11. Etiquette


How are you today?  Are you okay?  I hope so.  Thank you for reading and listening today.  I’m a little blue, but I think I was due for a blue day.  I’ve had some really red ones as of late, so blue isn’t so bad.  This week has been full, so I decided to empty my mind a little and create something in which to put the contents.

Baltimore. Oh, how you are a city I visit sometimes.

Etiquette: There are two separate recordings of people talking here.  One set of recordings is a microphone being hung from a stairwell near a circle of unsuspecting people who were in a living room in Baltimore, taken a few days ago.  Used here, it has been duplicated and the tracks off-set.  The other is a recording of the same group of people, minutes later, with a microphone on the table in front of them.  There was an bit of a change in demeanor and conversation when the latter happened.  Ironically, the topic of discussion in the recordings where the mic was unseen was about social etiquette; but it’s also interesting since it’s not exactly polite to record people without them unknowing.  (Who knows, maybe they knew?)  Hence, the title.  I made them do some hand claps for me.  Even that was a bit uncomfortable for them.  I suppose someone walking into the middle of your conversation requesting hand claps might create an odd vibe.  I had them clap a steady rhythm and then later I cut them up “by hand” into single claps and placed them where I wanted them.

At Ugly Purple Sweater‘s house I found a thumb piano which I used for this little piece.  I played it for a few minutes and found a melody and progression.  I really like this thumb piano.  I have one of my own, but I like this one better.  I sat in their bathroom on the floor to record this which took about 15 minutes.  I love the overtones of this instrument so much.  I thought of over-dubbing some cello, but just couldn’t do it.  It was so lovely as it was.  A tiny bit effect was used on it, but overall, it’s just as it sounds in real life.

The thumb piano, after stumbling initially, attempts consistency to the end until it’s done, ever traveling, only wavering for a second or so here or there.  The hand claps come in and out, sporadic and random, though for a few seconds they might come together “perfectly” or at least complimentary, each affecting the other: voices affecting harmony, claps affecting rhythm, and sometimes, vice versa if you get distracted listening for it all…


instrumentation: thumb piano, hand claps, Baltimore-people in a blue house.

8 thoughts on “11. Etiquette

  1. *Creeping way back*

    This is so cool! I absolutely love this track and all you did to get it: the sneaking around, forcing people to speak and clap at your will. It makes for an amazing story (which I’m glad you told because I was wondering about it from the moment I pushed play).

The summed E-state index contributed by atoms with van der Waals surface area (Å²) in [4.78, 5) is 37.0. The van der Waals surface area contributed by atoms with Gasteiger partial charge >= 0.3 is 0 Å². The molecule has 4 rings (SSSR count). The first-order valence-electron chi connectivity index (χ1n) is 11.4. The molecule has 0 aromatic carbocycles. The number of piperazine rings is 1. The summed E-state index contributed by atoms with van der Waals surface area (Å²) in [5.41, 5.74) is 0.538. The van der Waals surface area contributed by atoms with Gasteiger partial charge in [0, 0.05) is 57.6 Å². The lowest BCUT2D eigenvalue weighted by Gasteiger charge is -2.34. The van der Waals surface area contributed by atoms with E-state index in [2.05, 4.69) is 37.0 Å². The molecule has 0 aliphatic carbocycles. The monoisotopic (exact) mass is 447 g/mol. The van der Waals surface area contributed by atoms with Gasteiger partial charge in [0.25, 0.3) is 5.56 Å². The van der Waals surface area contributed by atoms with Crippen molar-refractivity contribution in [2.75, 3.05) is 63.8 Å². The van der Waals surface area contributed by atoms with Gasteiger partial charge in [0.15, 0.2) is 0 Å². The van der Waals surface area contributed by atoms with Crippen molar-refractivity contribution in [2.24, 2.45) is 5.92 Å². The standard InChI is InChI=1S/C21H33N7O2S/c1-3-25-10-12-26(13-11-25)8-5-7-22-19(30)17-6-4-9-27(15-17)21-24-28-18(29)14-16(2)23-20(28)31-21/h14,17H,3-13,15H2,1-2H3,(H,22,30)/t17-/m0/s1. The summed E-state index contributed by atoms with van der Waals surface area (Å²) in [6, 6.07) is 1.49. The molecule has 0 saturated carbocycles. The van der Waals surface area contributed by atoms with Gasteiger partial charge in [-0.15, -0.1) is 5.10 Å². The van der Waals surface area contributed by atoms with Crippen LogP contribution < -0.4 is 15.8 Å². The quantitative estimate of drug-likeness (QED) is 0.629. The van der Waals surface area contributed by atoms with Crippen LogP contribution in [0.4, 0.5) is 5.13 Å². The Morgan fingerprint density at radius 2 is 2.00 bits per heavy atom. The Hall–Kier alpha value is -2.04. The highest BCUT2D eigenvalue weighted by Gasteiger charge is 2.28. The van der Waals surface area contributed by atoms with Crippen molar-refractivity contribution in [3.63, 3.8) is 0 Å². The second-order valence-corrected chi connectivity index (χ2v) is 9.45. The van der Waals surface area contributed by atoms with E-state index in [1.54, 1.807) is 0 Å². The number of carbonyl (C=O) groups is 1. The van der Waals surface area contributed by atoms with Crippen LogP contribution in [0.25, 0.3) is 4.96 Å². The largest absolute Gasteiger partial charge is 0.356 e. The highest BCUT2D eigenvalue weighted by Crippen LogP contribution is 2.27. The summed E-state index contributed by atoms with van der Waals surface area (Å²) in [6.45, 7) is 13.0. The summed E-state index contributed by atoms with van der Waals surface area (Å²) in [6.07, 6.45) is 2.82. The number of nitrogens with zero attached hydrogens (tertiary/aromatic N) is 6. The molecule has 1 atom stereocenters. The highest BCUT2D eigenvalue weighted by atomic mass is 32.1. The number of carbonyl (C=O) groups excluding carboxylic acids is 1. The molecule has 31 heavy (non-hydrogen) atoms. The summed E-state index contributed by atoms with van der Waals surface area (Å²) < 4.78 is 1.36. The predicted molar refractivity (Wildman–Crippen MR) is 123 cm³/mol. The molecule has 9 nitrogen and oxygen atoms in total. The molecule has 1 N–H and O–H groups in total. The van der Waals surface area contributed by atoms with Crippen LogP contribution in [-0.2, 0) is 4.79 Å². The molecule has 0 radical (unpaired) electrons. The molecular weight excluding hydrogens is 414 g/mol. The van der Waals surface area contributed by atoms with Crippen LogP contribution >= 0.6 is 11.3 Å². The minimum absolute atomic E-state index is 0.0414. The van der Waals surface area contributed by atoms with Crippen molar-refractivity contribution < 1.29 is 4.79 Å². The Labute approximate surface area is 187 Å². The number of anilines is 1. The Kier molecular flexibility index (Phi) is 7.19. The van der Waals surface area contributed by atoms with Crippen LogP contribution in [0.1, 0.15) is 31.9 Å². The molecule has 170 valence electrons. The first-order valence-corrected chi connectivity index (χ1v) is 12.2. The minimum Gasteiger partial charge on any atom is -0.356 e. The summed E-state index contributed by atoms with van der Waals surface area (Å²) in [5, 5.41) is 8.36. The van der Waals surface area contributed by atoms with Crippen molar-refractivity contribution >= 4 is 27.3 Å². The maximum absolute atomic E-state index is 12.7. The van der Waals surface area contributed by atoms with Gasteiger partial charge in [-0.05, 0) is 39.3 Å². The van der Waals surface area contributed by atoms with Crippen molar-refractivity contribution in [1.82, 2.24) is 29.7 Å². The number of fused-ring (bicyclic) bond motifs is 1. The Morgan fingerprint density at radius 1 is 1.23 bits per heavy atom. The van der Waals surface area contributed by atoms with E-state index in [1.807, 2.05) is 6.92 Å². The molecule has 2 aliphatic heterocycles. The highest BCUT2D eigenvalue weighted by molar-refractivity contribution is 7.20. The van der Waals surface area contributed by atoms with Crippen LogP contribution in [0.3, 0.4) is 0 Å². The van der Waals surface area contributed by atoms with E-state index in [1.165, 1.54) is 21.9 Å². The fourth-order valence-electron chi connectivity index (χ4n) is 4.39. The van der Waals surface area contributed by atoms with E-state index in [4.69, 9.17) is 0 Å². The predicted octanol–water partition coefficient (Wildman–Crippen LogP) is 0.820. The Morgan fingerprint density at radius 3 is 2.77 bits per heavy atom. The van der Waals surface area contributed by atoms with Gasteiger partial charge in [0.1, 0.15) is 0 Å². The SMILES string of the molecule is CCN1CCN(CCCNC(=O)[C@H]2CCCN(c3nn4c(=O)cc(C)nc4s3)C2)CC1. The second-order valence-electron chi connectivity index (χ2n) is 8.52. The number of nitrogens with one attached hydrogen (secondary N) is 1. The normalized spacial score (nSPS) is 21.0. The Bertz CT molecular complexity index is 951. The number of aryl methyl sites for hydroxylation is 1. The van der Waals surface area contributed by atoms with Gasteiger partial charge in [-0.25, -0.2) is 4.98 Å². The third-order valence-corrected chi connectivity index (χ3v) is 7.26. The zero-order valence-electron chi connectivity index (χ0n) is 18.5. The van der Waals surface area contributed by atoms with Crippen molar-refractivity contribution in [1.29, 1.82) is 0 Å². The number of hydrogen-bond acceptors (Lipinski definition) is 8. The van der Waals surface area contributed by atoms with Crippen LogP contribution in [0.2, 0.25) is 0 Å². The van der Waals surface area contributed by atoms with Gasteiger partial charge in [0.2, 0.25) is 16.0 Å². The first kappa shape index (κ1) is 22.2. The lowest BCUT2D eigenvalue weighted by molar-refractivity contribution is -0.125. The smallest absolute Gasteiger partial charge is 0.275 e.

Going to have to bookmark this one and listen to it more.

  2. You sneaky bitch. Regardless, this song is perfect. Ethereal and astounding. You’re really not taking this project for granted, are you? I love that you’re making the most of every sound and an opportunity out of every recording. Love.

  3. I love the experimental nature of this song. I wish I had the b-donk-i-dongs to try something like this. The sounds of the conversations and the tones of the thumb piano are inspired, but I’m having a hard time wrapping my soul around the whole song. I like the direction the song takes me if not the destination quite yet. But keep churning out sparkly bits of magic like this, ’cause it gets my brain and my heart a-turnin’.

    • Yes! I love your honesty! Perfect! I myself actually had a hard time wrapping myself around this, too, but I knew that what it was… kind of like when you see a bird in the sky, you know it’s a bird and not a plane, but not sure what kind it is because of its distance from you. It will come down sooner or later for a closer look, I hope!

      • Hopefully it is the kind of bird that will sit on your shoulder and recruit some friendly mice and other birds to help you get dressed and comb your hair in the morning. Or file your quarterly taxes!

  4. In the Portland Saturday Market there’s a guy that sells beautiful handcrafted thumb pianos (Mbira). I’ve always wanted to buy one. This song makes me want to even more — such a great tone and song.

    I have a good friend that lives in Brooklyn that writes a lot of music on his thumb pianos. This reminded me of him. I really should introduce you two because I think you’d both enjoy collaborating.

    Here’s a one-minute video of him playing his thumb piano with a contact pickup and a looping pedal that I think you’ll dig. He even sings into the thumb piano.


  5. Sam and Rachel are, I submit, the first people to hear this. And we love it! The claps sound so good! Your consistency in quality songs thus far is astounding.


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